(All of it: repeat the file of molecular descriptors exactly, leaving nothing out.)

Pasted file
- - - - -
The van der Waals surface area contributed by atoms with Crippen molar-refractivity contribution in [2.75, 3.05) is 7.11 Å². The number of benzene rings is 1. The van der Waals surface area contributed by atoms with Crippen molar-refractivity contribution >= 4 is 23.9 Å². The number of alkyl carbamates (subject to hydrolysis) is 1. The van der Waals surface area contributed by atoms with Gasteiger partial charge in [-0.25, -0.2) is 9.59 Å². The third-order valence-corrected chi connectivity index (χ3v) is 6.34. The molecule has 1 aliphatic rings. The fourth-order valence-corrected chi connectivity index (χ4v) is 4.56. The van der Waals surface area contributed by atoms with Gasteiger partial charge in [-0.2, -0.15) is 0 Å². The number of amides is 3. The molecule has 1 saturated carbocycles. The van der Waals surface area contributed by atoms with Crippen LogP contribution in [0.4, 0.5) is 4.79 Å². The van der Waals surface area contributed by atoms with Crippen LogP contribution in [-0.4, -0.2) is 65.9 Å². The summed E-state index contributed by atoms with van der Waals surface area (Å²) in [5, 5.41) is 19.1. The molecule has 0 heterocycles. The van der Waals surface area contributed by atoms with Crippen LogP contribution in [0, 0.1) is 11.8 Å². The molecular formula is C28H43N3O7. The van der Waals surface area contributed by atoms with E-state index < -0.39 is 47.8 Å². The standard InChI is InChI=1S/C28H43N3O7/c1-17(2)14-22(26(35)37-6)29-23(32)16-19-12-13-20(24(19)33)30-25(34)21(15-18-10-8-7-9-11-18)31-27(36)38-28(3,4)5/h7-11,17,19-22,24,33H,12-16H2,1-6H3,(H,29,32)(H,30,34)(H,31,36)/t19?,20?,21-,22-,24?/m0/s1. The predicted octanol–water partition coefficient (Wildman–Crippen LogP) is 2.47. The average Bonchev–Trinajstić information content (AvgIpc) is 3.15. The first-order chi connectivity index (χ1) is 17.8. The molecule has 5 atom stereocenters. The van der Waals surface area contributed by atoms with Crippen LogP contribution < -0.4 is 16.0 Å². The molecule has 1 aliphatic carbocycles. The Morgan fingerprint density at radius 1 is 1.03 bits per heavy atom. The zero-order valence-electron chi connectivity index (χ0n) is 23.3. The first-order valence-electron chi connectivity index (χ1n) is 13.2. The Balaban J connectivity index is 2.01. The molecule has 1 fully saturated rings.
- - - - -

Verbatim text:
The van der Waals surface area contributed by atoms with Crippen molar-refractivity contribution in [2.75, 3.05) is 7.11 Å². The number of benzene rings is 1. The van der Waals surface area contributed by atoms with Crippen molar-refractivity contribution >= 4 is 23.9 Å². The number of alkyl carbamates (subject to hydrolysis) is 1. The van der Waals surface area contributed by atoms with Gasteiger partial charge in [-0.25, -0.2) is 9.59 Å². The third-order valence-corrected chi connectivity index (χ3v) is 6.34. The molecule has 1 aliphatic rings. The fourth-order valence-corrected chi connectivity index (χ4v) is 4.56. The van der Waals surface area contributed by atoms with Gasteiger partial charge in [-0.2, -0.15) is 0 Å². The number of amides is 3. The molecule has 1 saturated carbocycles. The van der Waals surface area contributed by atoms with Crippen LogP contribution in [0.4, 0.5) is 4.79 Å². The van der Waals surface area contributed by atoms with Crippen LogP contribution in [-0.4, -0.2) is 65.9 Å². The summed E-state index contributed by atoms with van der Waals surface area (Å²) in [5, 5.41) is 19.1. The molecule has 0 heterocycles. The van der Waals surface area contributed by atoms with Crippen LogP contribution in [0, 0.1) is 11.8 Å². The molecular formula is C28H43N3O7. The van der Waals surface area contributed by atoms with E-state index < -0.39 is 47.8 Å². The standard InChI is InChI=1S/C28H43N3O7/c1-17(2)14-22(26(35)37-6)29-23(32)16-19-12-13-20(24(19)33)30-25(34)21(15-18-10-8-7-9-11-18)31-27(36)38-28(3,4)5/h7-11,17,19-22,24,33H,12-16H2,1-6H3,(H,29,32)(H,30,34)(H,31,36)/t19?,20?,21-,22-,24?/m0/s1. The predicted octanol–water partition coefficient (Wildman–Crippen LogP) is 2.47. The average Bonchev–Trinajstić information content (AvgIpc) is 3.15. The first-order chi connectivity index (χ1) is 17.8. The molecule has 5 atom stereocenters. The van der Waals surface area contributed by atoms with Crippen LogP contribution < -0.4 is 16.0 Å². The molecule has 1 aliphatic carbocycles. The Morgan fingerprint density at radius 1 is 1.03 bits per heavy atom. The zero-order valence-electron chi connectivity index (χ0n) is 23.3. The first-order valence-electron chi connectivity index (χ1n) is 13.2. The Balaban J connectivity index is 2.01. The molecule has 1 fully saturated rings.